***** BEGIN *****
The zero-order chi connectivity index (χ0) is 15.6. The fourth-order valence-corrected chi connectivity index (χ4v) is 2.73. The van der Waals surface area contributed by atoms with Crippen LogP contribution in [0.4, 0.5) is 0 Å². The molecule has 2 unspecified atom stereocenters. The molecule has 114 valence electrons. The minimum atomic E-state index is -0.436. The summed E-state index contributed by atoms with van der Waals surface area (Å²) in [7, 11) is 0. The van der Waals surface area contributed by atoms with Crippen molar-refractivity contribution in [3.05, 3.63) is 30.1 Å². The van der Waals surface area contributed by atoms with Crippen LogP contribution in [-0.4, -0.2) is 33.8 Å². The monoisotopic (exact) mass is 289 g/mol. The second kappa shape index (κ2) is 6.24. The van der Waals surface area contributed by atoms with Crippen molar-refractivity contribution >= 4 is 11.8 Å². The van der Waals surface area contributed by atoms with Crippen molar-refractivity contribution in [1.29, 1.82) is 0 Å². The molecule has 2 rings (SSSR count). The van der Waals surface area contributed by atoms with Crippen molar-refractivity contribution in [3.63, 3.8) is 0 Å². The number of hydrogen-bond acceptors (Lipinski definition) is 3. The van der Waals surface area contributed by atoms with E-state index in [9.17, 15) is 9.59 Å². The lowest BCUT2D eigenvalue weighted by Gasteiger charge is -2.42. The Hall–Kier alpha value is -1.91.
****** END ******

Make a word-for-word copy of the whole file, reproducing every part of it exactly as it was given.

The zero-order chi connectivity index (χ0) is 15.6. The fourth-order valence-corrected chi connectivity index (χ4v) is 2.73. The van der Waals surface area contributed by atoms with Crippen LogP contribution in [0.4, 0.5) is 0 Å². The molecule has 2 unspecified atom stereocenters. The molecule has 114 valence electrons. The minimum atomic E-state index is -0.436. The summed E-state index contributed by atoms with van der Waals surface area (Å²) in [7, 11) is 0. The van der Waals surface area contributed by atoms with Crippen molar-refractivity contribution in [3.05, 3.63) is 30.1 Å². The van der Waals surface area contributed by atoms with Crippen LogP contribution in [-0.4, -0.2) is 33.8 Å². The monoisotopic (exact) mass is 289 g/mol. The second kappa shape index (κ2) is 6.24. The van der Waals surface area contributed by atoms with Crippen molar-refractivity contribution >= 4 is 11.8 Å². The van der Waals surface area contributed by atoms with Crippen molar-refractivity contribution in [1.29, 1.82) is 0 Å². The molecule has 2 rings (SSSR count). The van der Waals surface area contributed by atoms with Crippen molar-refractivity contribution in [3.63, 3.8) is 0 Å². The number of hydrogen-bond acceptors (Lipinski definition) is 3. The van der Waals surface area contributed by atoms with E-state index in [9.17, 15) is 9.59 Å². The lowest BCUT2D eigenvalue weighted by Gasteiger charge is -2.42. The Hall–Kier alpha value is -1.91.